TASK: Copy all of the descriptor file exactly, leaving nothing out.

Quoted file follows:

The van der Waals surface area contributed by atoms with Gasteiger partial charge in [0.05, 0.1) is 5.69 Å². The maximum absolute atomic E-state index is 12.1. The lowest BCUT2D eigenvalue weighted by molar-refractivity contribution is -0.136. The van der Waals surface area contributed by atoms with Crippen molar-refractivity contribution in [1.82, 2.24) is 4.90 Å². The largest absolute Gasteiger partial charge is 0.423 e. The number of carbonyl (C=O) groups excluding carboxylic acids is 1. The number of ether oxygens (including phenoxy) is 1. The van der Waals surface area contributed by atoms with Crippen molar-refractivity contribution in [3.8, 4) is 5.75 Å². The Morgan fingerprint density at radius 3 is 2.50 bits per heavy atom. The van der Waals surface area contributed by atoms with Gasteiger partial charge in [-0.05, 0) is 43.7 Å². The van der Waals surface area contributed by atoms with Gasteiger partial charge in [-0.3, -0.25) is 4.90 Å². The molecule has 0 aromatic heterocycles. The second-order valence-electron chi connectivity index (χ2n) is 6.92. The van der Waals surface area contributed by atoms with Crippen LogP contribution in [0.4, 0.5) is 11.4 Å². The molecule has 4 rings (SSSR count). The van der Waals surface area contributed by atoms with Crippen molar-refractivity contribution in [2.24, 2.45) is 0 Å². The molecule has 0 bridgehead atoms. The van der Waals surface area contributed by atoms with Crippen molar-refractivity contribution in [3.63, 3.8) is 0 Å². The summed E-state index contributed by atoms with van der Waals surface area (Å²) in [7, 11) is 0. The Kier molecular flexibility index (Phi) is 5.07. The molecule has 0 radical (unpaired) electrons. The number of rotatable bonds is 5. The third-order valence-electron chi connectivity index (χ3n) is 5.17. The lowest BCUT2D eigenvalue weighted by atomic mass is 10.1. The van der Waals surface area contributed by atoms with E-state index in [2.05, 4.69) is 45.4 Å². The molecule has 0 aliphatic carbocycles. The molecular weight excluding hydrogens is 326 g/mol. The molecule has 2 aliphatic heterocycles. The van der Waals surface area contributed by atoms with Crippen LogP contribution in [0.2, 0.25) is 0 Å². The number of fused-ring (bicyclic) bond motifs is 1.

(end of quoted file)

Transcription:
The van der Waals surface area contributed by atoms with Gasteiger partial charge in [0.05, 0.1) is 5.69 Å². The maximum absolute atomic E-state index is 12.1. The lowest BCUT2D eigenvalue weighted by molar-refractivity contribution is -0.136. The van der Waals surface area contributed by atoms with Crippen molar-refractivity contribution in [1.82, 2.24) is 4.90 Å². The largest absolute Gasteiger partial charge is 0.423 e. The number of carbonyl (C=O) groups excluding carboxylic acids is 1. The number of ether oxygens (including phenoxy) is 1. The van der Waals surface area contributed by atoms with Crippen molar-refractivity contribution in [3.8, 4) is 5.75 Å². The Morgan fingerprint density at radius 3 is 2.50 bits per heavy atom. The van der Waals surface area contributed by atoms with Gasteiger partial charge in [-0.05, 0) is 43.7 Å². The van der Waals surface area contributed by atoms with Gasteiger partial charge in [-0.3, -0.25) is 4.90 Å². The molecule has 0 aromatic heterocycles. The second-order valence-electron chi connectivity index (χ2n) is 6.92. The van der Waals surface area contributed by atoms with Crippen LogP contribution in [0.4, 0.5) is 11.4 Å². The molecule has 4 rings (SSSR count). The van der Waals surface area contributed by atoms with Crippen molar-refractivity contribution in [2.24, 2.45) is 0 Å². The molecule has 0 bridgehead atoms. The van der Waals surface area contributed by atoms with Crippen molar-refractivity contribution in [3.63, 3.8) is 0 Å². The summed E-state index contributed by atoms with van der Waals surface area (Å²) in [7, 11) is 0. The Kier molecular flexibility index (Phi) is 5.07. The molecule has 0 radical (unpaired) electrons. The number of rotatable bonds is 5. The third-order valence-electron chi connectivity index (χ3n) is 5.17. The lowest BCUT2D eigenvalue weighted by atomic mass is 10.1. The van der Waals surface area contributed by atoms with E-state index in [2.05, 4.69) is 45.4 Å². The molecule has 0 aliphatic carbocycles. The molecular weight excluding hydrogens is 326 g/mol. The molecule has 2 aliphatic heterocycles. The van der Waals surface area contributed by atoms with Crippen LogP contribution in [0.2, 0.25) is 0 Å². The number of fused-ring (bicyclic) bond motifs is 1.